Michael, you win the prize. This is exactly what I was speaking about. Most
answers were concerned about the proxy knowing the buffer sizes of the
internal hosts. However, what I have seen from my limited breath of
experience with proxies acrossed platforms is that there are common buffer
sizes for protocol elements. This is either by standard or by convention.
Like much of Unix, network apps such as finger have common roots and so they
will may have the common buffer sizes.
The discussion now can get down to "no they don't" and "yes they do" but I
would rather not. I was just bringing up one example of a possible
natural protection provided by proxies that you may not find in an SPF.
By their nature proxies actually parse and process the protocol data (to some
extent) and this may cause some attacks to be stopped by the proxy.
For those who said they feel this is more an end host problem. I am a stong
advocate for security in depth and I say provide levels of security wherever
you can. Thanks to everyone who participated in this discussion. If there
are examples of other natural protections offered by proxies I would be
interested to hear of them.
> On Sun, 30 Jun 1996, Darren Reed wrote:
> > > The person who posted the question was under the impression that SPF couldn't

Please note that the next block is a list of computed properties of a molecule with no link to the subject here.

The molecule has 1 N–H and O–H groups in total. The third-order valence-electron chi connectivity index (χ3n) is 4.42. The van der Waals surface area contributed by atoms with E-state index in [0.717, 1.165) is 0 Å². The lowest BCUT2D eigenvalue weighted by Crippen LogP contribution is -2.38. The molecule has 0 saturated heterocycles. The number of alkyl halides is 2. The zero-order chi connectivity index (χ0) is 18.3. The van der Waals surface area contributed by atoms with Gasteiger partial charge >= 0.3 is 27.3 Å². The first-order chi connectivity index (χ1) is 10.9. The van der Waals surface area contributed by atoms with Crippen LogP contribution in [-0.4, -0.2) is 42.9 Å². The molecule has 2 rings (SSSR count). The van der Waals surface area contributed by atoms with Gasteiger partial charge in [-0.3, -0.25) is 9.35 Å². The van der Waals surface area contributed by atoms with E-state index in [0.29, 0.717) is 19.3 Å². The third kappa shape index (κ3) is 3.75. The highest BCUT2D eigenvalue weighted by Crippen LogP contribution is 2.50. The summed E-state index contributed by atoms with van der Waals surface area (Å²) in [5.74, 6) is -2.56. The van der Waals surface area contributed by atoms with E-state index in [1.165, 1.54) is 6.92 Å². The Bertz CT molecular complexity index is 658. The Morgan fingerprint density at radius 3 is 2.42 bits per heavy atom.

> > > but proxies could. I believe that neither can effectivly protect from that
> > > type of attack,
> > > because it requires very specific knowledge about the platform in question on
> > > the
> > > inside.
> > But, in both cases, you must somehow put the knowledge about what is good
> > and bad in the proxy/filter code.
> > It doesn't require any knowledge about the interior platforms which it is
> > attempting to protect.
> All of this discussion about buffer overruns seems to be skirting the
> A. many protocols have defined maximum lengths for various fields
> transferred within those protocols.
> B. Often implementors of a protocol inadvertently expose their products to
> misuse by not checking those maximums.
> C. Often hackers break into servers by means of exploiting a buffer
> overrun in a flawed server application.
> D. There is no technical reason why a firewall proxy could not examine
> the data flowing through it and ensure that all fields are within the
> maximums defined for the protocol by truncating the field and logging
> the event.
> E. I don't know enough about stateful packet filters but they may be able
> to do the same as proxies.
> F. If we assume that the applications server has been proven to operate
> correctly within the protocol specification by running some sort of
> test suite (a rather common occurence these days) then the proxy would
> provide a greatly reduced level of risk by preventing these buffer
> overrun attacks.
> G. Nothing is perfect, the solution I propose is certainly not perfect,
> but I think it moves in the right direction and does not increase
> any security risks or negatively impact the operation of the firewalls
> or the applications.
> Michael Dillon ISP & Internet Consulting
> Memra Software Inc. Fax: +1-604-546-3049
> http://www.memra.com E-mail: michael @
Internet address: r .